Risk currencies strike positive tone on fiscal cliff progress
US equities extended Friday’s gains overnight with market participants remaining encouraged by signs of progress on the fiscal cliff front. Better than expected housing data also kept markets looking to the bright-side. Existing home sales rose 2.1 percent in October to represent annual sales of 4.79 million. Economists had expected annual sales of 470 million. Across the Atlantic, markets rallied ahead of Tuesday’s Euro-group meeting with Greece expected to get the nod of approval on the long awaited bailout installment of 31.5 billion euro’s. Still, it’s the prospect of the disbursement of additional funds that put the Euro on a winning trajectory, with reports suggesting over 43 billion euro’s could be forthcoming, made up of 31.5 billion euro’s due for the second quarter, 5 billion for September and 7.2 billion due at the end of December. Although this has not been confirmed, the reports are considered to have substance.
Meanwhile, markets kept an eye on escalating tensions in the Middle East, with Israel launching an offensive against the Hamas-led Gaza last week. Fighting in the region has prompted fears of disruption to oil supplies, with the region accounting for around 20 percent of the world’s crude oil. Also adding to upside pressure for crude prices is the ‘good news’ factor in the U.S, with progress on the ‘fiscal cliff’ front easing some of the perceived recession risk.
Currency activity reflected a risk-on aptitude with the Kiwi leading the commodity bloc currencies higher, while the Euro managed to regain form to break the upside of $US1.28. The Yen remained out of favor against major counterparts falling to fresh 7-month lows against the Aussie dollar, but began to consolidate gains against the greenback, retreating back towards Y81-figure.
AUD looks to RBA to define the trend
The next key domestic directive will be the release of the RBA minutes at 11.30 AEDT. Interbank cash rate futures currently imply a 60 percent chance Stevens and Co will slice 25 bps off the official cash rate in December, although we believe the exchange rate is pricing in a roughly ‘even odds’ chance of a rate cut. A dovish interpretation of today’s minutes will see the Aussie come under renewed pressure, however if we look back to ensuing statement in the November meeting, it would suggest the board are a little less relaxed on inflation front than displayed in previous correspondence. While there appears to be no inflation alarm bells sounding, the statement justifies the decision citing more positive global conditions and slightly higher than expected inflation data. The use of the language rates are appropriate “for the time being,” is perhaps another way of saying ‘we’re ready to cut rates, but we’ll see how things pan out of the next month’. A quick scan of closely watched domestic barometers would suggest the chance of a rate cut is slightly less than after the November meeting. China continues to show tentative signs of stabilising, and local jobs data well and truly outpaced expectations. Strength in home loan activity is also considered a barometer of consumer confidence and positive pre-cursor for consumption, suggesting the impact of the RBA’s recent interest rate cuts may be beginning to infiltrate the economy. Still, there’s a valid case to be made for a December rate cut and speculative activity between now and December 4 will intermittently govern the Aussie’s appeal. It is however clear, the Aussie’s risk credentials will remain in-tact, suggesting that while domestic factors could have a dampening effect, global markets will remain a key determinant of the Australian dollar’s overall appeal. At the time of writing the Australian dollar is buying 104.1 US cents.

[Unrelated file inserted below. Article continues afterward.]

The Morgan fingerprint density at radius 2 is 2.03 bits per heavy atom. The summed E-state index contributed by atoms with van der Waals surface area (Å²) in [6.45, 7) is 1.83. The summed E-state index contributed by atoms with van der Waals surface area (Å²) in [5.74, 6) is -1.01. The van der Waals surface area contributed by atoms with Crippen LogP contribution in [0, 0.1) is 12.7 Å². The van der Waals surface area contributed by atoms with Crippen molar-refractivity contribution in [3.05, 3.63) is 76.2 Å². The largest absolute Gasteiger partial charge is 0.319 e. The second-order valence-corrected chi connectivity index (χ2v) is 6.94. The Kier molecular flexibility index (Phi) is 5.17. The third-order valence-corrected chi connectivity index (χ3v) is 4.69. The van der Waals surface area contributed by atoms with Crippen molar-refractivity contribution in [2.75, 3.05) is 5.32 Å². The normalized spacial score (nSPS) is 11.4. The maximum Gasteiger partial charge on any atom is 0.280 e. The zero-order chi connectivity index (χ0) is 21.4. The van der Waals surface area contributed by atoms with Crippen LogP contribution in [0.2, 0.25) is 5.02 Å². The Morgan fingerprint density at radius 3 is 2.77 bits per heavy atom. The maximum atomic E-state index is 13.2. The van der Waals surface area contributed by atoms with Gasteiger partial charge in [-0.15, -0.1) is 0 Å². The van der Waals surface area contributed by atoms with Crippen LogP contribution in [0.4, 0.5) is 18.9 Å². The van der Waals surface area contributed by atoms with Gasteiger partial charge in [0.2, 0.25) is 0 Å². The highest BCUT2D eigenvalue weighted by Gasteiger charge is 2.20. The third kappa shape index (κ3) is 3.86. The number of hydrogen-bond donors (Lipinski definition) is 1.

Bank of Japan to hold fire on stimulus
Also in the frame today is the Bank of Japan policy decision, which is expected to see official rates on hold and no further monetary easing. The focus for Yen pundits from here will be on the December 16 election, which is expected to see pro-stimulus leader of the Liberal Democratic Party, Shenzo Abe take the reins. Abe has made clear his intentions to counter Japan’s deflationary spiral by unleashing “unlimited” quantitative easing measures, à la, the US Federal Reserve. This of course calls to question the autonomy of the Bank of Japan, with governing members expected to be replaced by Abe’s ‘pro-stimulus’ allies.